Woodley Admits He Could Have Been More Explosive at UFC 209: ‘I Was a Bit Hesitant’

By Tristen Critchfield Mar 5, 2017


The first meeting between Tyron Woodley and Stephen Thompson was one of the best fights of 2016. The rematch was something else entirely.

Unlike their bout at UFC 205, which ended in a draw, the second clash between the two welterweights had a somewhat more definitive conclusion, as Woodley emerged with a majority decision triumph in the UFC 209 headliner at the T-Mobile Arena on Saturday night.

Getting to that point was a painful process. Neither fighter appeared particularly eager to engage, and those in attendance expressed their displeasure throughout the 25-minute contest. However, Woodley authored two of the bout’s most significant moments. He landed a takedown and ground-and-pound in round three and floored Thompson in a furious blitz in the final minute of the fifth round. Ultimately that was enough in a closely-contested fight.

“I’ve never been doubtful of my abilities. I do see when I took him down the first time, I could have worked a little harder to keep him down on the mat, but then I was weighing risk vs. reward. How much damage was a doing? I wasn’t in a very good position to get a finish or damage,” Woodley said on Fox Sports 1. “The times when I did explode in the fifth round, I could have had more of those moments. That shouldn’t have been the only round where I exploded like that. I should have had one or two of those per round. This is something to grow. I’m a young champion. My goal is to be the greatest ever. This is a learning curve, my first rematch. I go back and I get better. It’s not a bad performance, but we all know what I’m capable of.”

Perhaps familiarity made it more difficult for Woodley and Thompson to replicate their first bout, which was far more entertaining.

“It’s just tough when you fight somebody for the second time around. He was equipped and ready for me to come in close, so he was keeping me at bay. It was tough to get in. He was countering as I was coming in. It was just really awkward,” Woodley said. “It was my first rematch. I think we both were a bit hesitant and in the last round I knew I had to go for the kill, so I went out there and tried to get it done.”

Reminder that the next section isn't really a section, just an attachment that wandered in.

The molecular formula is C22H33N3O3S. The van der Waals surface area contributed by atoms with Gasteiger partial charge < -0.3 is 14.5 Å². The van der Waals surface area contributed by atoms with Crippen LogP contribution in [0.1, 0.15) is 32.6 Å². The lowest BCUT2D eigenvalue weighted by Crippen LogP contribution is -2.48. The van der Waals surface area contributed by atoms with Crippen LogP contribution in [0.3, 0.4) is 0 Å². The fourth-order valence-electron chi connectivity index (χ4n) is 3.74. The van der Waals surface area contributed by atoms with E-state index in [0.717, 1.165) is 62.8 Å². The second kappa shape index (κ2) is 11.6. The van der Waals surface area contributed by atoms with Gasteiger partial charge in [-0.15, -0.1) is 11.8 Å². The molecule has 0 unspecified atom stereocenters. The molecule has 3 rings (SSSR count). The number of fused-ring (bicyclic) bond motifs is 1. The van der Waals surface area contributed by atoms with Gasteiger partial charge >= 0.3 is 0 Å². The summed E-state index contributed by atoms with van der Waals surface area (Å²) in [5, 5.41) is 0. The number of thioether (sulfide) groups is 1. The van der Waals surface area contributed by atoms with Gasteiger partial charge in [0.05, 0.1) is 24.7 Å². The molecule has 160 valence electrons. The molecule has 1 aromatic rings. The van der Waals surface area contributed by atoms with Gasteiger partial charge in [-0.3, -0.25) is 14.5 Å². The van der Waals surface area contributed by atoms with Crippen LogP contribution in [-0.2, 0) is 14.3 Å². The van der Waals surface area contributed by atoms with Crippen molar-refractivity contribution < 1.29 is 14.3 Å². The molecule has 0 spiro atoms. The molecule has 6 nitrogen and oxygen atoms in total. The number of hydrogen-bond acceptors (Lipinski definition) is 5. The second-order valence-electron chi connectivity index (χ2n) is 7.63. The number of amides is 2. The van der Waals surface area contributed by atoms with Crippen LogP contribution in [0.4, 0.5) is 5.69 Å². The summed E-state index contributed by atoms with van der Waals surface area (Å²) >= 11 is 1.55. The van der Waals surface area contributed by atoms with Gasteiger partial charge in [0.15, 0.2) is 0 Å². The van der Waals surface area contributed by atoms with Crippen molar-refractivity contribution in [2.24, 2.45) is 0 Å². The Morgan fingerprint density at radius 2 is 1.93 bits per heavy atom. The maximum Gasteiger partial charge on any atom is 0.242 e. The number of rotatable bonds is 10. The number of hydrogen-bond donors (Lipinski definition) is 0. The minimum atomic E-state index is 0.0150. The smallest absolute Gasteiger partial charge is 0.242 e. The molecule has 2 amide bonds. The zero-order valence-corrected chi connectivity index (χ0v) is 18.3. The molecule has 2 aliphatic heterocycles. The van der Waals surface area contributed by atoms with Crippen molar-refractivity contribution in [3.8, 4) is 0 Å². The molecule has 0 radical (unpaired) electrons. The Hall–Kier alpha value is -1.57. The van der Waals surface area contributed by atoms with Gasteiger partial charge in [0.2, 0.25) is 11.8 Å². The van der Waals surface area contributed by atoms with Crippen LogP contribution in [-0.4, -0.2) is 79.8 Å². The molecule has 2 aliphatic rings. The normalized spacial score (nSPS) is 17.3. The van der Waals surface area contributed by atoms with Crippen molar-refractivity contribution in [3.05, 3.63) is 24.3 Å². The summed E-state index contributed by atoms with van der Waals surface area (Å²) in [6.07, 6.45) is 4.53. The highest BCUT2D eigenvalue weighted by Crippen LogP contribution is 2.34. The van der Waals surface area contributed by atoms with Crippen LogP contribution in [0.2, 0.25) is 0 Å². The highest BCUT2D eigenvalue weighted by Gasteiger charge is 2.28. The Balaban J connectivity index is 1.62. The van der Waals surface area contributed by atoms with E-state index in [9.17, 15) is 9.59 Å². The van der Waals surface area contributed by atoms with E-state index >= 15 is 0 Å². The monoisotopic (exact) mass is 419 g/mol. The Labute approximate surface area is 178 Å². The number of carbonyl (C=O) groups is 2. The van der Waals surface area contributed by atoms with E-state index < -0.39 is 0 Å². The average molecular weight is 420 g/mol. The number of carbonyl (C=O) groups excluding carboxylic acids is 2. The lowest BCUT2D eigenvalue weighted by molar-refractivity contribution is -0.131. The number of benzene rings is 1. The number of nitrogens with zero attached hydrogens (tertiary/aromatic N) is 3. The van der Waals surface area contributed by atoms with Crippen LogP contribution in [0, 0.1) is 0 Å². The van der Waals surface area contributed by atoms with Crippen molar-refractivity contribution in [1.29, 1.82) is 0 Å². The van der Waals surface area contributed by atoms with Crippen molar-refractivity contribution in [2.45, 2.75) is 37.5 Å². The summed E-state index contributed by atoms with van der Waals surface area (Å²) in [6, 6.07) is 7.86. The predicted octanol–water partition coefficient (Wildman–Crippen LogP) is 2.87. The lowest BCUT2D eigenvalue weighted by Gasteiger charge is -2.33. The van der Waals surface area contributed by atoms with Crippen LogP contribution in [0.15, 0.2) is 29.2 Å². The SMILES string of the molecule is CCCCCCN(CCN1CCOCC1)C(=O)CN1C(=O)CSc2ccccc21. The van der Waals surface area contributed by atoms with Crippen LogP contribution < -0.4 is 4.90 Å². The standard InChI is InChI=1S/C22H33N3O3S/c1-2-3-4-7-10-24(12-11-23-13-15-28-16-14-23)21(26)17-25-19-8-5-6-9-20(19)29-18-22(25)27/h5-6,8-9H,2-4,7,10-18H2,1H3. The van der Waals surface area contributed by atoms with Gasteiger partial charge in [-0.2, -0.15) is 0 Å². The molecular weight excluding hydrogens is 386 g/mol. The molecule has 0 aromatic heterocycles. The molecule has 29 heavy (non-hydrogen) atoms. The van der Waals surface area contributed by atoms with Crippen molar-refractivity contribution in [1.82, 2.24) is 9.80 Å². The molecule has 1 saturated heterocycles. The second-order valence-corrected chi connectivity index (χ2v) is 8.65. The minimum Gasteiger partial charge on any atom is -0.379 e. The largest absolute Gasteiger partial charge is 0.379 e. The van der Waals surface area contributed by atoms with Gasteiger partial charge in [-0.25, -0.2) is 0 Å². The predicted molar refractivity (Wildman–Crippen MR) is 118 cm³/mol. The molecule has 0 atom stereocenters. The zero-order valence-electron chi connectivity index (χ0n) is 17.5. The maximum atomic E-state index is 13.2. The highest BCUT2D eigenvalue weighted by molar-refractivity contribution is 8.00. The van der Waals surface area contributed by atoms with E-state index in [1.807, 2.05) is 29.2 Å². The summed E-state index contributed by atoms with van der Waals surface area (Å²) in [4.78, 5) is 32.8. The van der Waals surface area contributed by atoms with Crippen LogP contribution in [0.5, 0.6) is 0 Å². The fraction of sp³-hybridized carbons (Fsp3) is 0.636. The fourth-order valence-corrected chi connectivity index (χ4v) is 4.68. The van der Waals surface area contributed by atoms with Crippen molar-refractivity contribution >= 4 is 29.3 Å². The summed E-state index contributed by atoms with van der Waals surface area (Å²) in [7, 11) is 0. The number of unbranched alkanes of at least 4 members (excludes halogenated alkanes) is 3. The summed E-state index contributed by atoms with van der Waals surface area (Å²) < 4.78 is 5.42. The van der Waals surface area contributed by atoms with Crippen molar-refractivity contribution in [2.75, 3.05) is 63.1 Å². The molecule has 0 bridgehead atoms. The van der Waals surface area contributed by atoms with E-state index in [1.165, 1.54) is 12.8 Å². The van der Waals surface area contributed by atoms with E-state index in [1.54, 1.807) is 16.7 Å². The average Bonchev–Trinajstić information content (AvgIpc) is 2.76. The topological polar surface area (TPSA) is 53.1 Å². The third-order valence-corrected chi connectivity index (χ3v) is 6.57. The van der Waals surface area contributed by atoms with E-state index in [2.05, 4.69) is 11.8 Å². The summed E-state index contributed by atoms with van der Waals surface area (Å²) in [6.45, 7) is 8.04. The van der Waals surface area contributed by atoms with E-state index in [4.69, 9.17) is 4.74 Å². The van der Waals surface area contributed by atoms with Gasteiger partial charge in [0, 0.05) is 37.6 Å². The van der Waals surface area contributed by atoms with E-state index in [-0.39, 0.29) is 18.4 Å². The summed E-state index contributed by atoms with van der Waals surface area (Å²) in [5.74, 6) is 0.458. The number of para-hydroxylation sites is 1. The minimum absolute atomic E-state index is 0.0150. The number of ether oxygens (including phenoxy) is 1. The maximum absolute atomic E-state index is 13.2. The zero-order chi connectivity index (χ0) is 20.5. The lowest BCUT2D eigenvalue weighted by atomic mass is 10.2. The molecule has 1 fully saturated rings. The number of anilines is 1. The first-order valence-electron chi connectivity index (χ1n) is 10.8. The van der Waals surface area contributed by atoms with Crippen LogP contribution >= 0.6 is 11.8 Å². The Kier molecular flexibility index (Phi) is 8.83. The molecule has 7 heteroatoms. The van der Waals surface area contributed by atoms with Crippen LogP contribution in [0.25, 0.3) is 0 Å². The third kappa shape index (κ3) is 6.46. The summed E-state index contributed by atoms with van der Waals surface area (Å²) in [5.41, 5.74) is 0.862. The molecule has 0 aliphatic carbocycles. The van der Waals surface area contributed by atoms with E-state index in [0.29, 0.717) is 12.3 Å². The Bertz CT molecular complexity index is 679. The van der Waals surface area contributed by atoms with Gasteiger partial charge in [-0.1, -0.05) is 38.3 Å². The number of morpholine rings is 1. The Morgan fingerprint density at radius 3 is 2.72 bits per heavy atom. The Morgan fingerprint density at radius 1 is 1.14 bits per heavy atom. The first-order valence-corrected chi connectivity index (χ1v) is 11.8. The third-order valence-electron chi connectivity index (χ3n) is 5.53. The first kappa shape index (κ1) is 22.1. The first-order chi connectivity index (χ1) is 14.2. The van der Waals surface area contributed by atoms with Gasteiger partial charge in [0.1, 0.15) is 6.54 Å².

Woodley, who is unbeaten in his last five fights, pointed out that highlights become increasingly less frequent at the sport’s highest level. That is especially true against an opponent with a style as unorthodox as Thompson.

“Very few things we had in the game plan happened tonight, minus the last round. We wanted to do more taking down. A lot of guys, especially in the sport karate world, tell me that the front leg is usually the fast leg. Even when I would level change and act as if I was going for a takedown, you’d see how fast he was moving the leg back,” Woodley said. “And that actually sets him up for the counter attack. So I was a bit hesitant. He was a bit hesitant. At the end of the day, when you’re fighting the top of the top, it’s not always this landslide, it’s not always this crazy fight of the night that everybody wants to see. You have to do what you have to do to get it done.”

While Woodley’s previous two performances — a knockout of Robbie Lawler to claim the welterweight title and the aforementioned draw with Thompson — were far more crowd-pleasing than Saturday night’s effort, the 34-year-old says he was probably healthier than he has been in quite some time. That only made the final product in the Octagon more frustrating.

“This was a phenomenal training camp. I had very few injuries. I didn’t bring it up in previous fights, but the entire Robbie Lawler camp, the entire Stephen ‘Wonderboy’ camp, my foot was jacked up, my groin was completely torn. I couldn’t run, I couldn’t wrestle,” he said. “So this was the first camp in a long time I felt amazing. It bothers me how I go out and fight him in New York with all those injuries and then the best camp I have, I was a little tentative.”

After Woodley’s previous two bouts, he did his best to call for blockbuster matchups with everyone from Nick Diaz to Georges St. Pierre to Conor McGregor. This time around, however, he doesn’t have anything or anyone specific in mind — except maybe a vacation.

“This division’s all shook up. Our sport is shook up. The UFC is shook up. Guys are all over the place,” Woodley said. “I’m gonna go and enjoy time with my family. I’m shooting a movie next week. The week after that I’m taking my family to Puerto Rico. We haven’t been on vacation in a very long time. I’m pretty sure my manager will be in contact with Dana and the crew and we’ll see what’s next.”

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